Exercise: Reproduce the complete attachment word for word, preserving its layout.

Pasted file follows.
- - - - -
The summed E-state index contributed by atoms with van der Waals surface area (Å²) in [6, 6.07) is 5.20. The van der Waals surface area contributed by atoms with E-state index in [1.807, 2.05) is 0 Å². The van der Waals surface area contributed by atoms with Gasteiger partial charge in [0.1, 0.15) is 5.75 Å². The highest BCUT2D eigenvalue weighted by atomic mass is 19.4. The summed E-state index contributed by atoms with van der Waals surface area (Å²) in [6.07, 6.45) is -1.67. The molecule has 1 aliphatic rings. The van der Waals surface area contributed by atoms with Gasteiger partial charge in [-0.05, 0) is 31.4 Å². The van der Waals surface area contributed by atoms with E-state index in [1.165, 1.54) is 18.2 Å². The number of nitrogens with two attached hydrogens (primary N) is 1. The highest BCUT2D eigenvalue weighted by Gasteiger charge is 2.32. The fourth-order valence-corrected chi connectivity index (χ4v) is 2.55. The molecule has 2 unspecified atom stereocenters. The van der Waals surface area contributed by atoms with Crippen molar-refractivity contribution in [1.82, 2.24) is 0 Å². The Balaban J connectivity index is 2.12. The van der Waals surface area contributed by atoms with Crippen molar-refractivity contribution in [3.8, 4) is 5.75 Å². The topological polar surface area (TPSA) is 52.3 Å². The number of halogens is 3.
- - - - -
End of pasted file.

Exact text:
The summed E-state index contributed by atoms with van der Waals surface area (Å²) in [6, 6.07) is 5.20. The van der Waals surface area contributed by atoms with E-state index in [1.807, 2.05) is 0 Å². The van der Waals surface area contributed by atoms with Gasteiger partial charge in [0.1, 0.15) is 5.75 Å². The highest BCUT2D eigenvalue weighted by atomic mass is 19.4. The summed E-state index contributed by atoms with van der Waals surface area (Å²) in [6.07, 6.45) is -1.67. The molecule has 1 aliphatic rings. The van der Waals surface area contributed by atoms with Gasteiger partial charge in [-0.05, 0) is 31.4 Å². The van der Waals surface area contributed by atoms with E-state index in [1.165, 1.54) is 18.2 Å². The number of nitrogens with two attached hydrogens (primary N) is 1. The highest BCUT2D eigenvalue weighted by Gasteiger charge is 2.32. The fourth-order valence-corrected chi connectivity index (χ4v) is 2.55. The molecule has 2 unspecified atom stereocenters. The van der Waals surface area contributed by atoms with Crippen molar-refractivity contribution in [1.82, 2.24) is 0 Å². The Balaban J connectivity index is 2.12. The van der Waals surface area contributed by atoms with Crippen molar-refractivity contribution in [3.8, 4) is 5.75 Å². The topological polar surface area (TPSA) is 52.3 Å². The number of halogens is 3.